Q. Why Should I Survey My Property?
Land Surveying is considered the second oldest profession in the world and more over it is an integral part of communities across the globe. Land Surveyors are highly trained professional that use their skills in mathematics, physics and cartography to complete their very precise work. Anyone who is developing property, either residential or commercial, needs a land survey company as it helps to plan and organize the development by taking into account the shape of the land. It is also important from a legal standpoint. Land surveying helps to establish property ownership and define boundaries between land owned by one person and the next.
If you are buying residential property, you should know whether your new neighbors are encroaching onto the property, or maybe the previous owner of the property you are buying was encroaching onto the neighbor’s property. You are unknowingly walking into an existing boundary dispute. This is basic due diligence that often is not practiced until disputes arise. For these reasons, it is also a good idea to have your property surveyed if you plan to sell. It is becoming more popular that a potential buyer wants a survey prior to purchase, which can sometimes hold up a sale. Have a survey completed and provide the map as part of your marketing material for potential buyers.
A good survey equals good neighbors. Knowing where your property boundaries are, on the ground, can be invaluable. Imagine this: you hire a fence contractor to install a fence on your property; you meet the contractor on site and show the crew where you want the fence built. You head off to work and they begin. You get home from work, excited to see the progress on your fence. You are inspecting their work and here comes your neighbor and he/she does not look happy… You can see where this story is going.
As friendly as your neighbors are, people get protective when it comes to boundary lines. A survey will identify the shared boundary and the fence can be built on that line without question. Knowing where the boundary is prior to building the fence will avoid future conflicts and costly fence relocations.
Q. How Much Would It Cost To Have My Property Surveyed?
Q. Boundary Disputes – When to get an attorney involved?
You think that your neighbor may have planted his new trees on your property. What do you do? We recommend that you act immediately… there is no benefit to waiting, and if you let it go on long enough, the neighbor may try to claim the area through adverse possession.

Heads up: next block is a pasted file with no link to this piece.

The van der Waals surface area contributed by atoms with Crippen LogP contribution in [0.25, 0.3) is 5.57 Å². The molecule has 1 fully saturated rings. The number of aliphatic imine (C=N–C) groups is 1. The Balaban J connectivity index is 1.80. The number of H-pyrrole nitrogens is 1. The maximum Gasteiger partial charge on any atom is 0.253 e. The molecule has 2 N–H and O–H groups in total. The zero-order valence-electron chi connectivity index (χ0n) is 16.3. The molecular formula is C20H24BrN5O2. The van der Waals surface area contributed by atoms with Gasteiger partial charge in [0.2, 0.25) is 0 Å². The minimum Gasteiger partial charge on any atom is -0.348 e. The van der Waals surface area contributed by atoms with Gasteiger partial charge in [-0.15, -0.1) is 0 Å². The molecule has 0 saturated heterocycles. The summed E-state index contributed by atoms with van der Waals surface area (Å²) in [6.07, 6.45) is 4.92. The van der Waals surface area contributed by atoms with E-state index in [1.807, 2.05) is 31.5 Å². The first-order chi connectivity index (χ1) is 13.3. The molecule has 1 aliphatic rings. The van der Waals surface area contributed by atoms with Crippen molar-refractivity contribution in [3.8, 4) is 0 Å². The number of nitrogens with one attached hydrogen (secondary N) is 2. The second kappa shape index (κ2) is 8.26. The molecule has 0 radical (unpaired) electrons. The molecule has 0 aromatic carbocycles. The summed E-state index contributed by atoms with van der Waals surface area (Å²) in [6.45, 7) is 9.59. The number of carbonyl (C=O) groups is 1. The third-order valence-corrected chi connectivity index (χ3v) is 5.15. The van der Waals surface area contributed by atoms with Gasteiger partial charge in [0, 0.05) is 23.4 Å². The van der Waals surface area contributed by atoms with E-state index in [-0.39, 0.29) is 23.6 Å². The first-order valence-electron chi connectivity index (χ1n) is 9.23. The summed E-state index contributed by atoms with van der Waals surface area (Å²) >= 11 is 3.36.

First, ask yourself a few questions: 1. Did the previous owner tell you where the corners were? 2. Have you ever been provided with an old survey map?
If your answer is No, see Option A.
If you answer is Yes, the first step is to see if you can find any existing property corners. A property corner is a metal pipe or rebar that is driven flush with the ground and topped with a plastic cap (or metal disc on older surveys). There is usually a wooden stake placed close to the corner, called a witness post. The witness post is usually the first item to disappear or mysteriously move. The actual metal corner stands up to nature, although that does not mean it has not been tampered with. The metal corner is usually buried by debris, so a metal detector can help you locate it faster, if you know where to look.
If you are unsuccessful finding the corners, see Option A.
If you find the existing corners and it is obvious the neighbor’s new trees are on your property, see Option B.
OPTION A: Call a surveyor. As part of preparing a free estimate for you, a surveyor will perform research to look for surveys on your property and in the surrounding area. They will then provide you with a price to set property corners, or to recover/reset existing corners if there is evidence of a prior survey. Not all surveyors are created equal, so make sure you hire a firm you can trust to stand by you through the boundary dispute process. That being said, a surveyor will not take sides in a boundary dispute. Their job is to mark the property boundaries, document any encroachments, and assist with resolving the dispute.